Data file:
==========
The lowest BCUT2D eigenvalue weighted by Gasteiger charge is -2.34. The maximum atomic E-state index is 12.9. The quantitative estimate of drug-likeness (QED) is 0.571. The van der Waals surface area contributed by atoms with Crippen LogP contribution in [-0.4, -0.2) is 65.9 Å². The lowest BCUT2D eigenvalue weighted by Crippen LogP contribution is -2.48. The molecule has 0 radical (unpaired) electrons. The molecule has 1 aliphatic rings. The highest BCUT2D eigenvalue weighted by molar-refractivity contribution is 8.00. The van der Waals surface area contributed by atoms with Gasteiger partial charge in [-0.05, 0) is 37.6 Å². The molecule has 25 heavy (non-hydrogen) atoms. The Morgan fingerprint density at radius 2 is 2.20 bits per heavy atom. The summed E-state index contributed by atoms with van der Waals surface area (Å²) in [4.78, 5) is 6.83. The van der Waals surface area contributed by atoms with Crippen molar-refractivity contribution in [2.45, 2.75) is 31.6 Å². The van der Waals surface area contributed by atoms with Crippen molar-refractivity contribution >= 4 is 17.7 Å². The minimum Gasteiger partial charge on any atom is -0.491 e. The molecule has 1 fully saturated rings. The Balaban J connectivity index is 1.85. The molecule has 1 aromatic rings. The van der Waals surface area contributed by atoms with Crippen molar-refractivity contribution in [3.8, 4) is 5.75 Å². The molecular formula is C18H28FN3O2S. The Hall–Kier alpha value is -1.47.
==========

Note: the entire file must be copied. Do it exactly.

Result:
The lowest BCUT2D eigenvalue weighted by Gasteiger charge is -2.34. The maximum atomic E-state index is 12.9. The quantitative estimate of drug-likeness (QED) is 0.571. The van der Waals surface area contributed by atoms with Crippen LogP contribution in [-0.4, -0.2) is 65.9 Å². The lowest BCUT2D eigenvalue weighted by Crippen LogP contribution is -2.48. The molecule has 0 radical (unpaired) electrons. The molecule has 1 aliphatic rings. The highest BCUT2D eigenvalue weighted by molar-refractivity contribution is 8.00. The van der Waals surface area contributed by atoms with Gasteiger partial charge in [-0.05, 0) is 37.6 Å². The molecule has 25 heavy (non-hydrogen) atoms. The Morgan fingerprint density at radius 2 is 2.20 bits per heavy atom. The summed E-state index contributed by atoms with van der Waals surface area (Å²) in [4.78, 5) is 6.83. The van der Waals surface area contributed by atoms with Crippen molar-refractivity contribution in [2.45, 2.75) is 31.6 Å². The van der Waals surface area contributed by atoms with Crippen molar-refractivity contribution >= 4 is 17.7 Å². The minimum Gasteiger partial charge on any atom is -0.491 e. The molecule has 1 fully saturated rings. The Balaban J connectivity index is 1.85. The molecule has 1 aromatic rings. The van der Waals surface area contributed by atoms with Crippen molar-refractivity contribution in [3.8, 4) is 5.75 Å². The molecular formula is C18H28FN3O2S. The Hall–Kier alpha value is -1.47.